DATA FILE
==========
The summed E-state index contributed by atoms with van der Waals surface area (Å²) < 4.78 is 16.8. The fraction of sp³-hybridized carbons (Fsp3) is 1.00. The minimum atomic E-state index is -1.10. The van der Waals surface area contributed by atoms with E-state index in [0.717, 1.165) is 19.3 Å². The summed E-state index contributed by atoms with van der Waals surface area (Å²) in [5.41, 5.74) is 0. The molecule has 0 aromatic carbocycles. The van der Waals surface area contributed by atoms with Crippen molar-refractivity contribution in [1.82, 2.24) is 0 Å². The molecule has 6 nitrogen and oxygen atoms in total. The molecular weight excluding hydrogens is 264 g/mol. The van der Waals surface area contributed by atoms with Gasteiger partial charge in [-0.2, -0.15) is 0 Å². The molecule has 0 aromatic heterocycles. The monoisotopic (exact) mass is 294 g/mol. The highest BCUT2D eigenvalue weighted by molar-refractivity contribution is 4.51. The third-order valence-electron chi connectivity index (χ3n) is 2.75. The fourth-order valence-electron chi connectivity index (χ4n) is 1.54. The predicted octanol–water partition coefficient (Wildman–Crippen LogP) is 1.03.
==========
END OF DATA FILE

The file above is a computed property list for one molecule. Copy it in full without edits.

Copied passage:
The summed E-state index contributed by atoms with van der Waals surface area (Å²) < 4.78 is 16.8. The fraction of sp³-hybridized carbons (Fsp3) is 1.00. The minimum atomic E-state index is -1.10. The van der Waals surface area contributed by atoms with E-state index in [0.717, 1.165) is 19.3 Å². The summed E-state index contributed by atoms with van der Waals surface area (Å²) in [5.41, 5.74) is 0. The molecule has 0 aromatic carbocycles. The van der Waals surface area contributed by atoms with Crippen molar-refractivity contribution in [1.82, 2.24) is 0 Å². The molecule has 6 nitrogen and oxygen atoms in total. The molecular weight excluding hydrogens is 264 g/mol. The van der Waals surface area contributed by atoms with Gasteiger partial charge in [-0.2, -0.15) is 0 Å². The molecule has 0 aromatic heterocycles. The monoisotopic (exact) mass is 294 g/mol. The highest BCUT2D eigenvalue weighted by molar-refractivity contribution is 4.51. The third-order valence-electron chi connectivity index (χ3n) is 2.75. The fourth-order valence-electron chi connectivity index (χ4n) is 1.54. The predicted octanol–water partition coefficient (Wildman–Crippen LogP) is 1.03.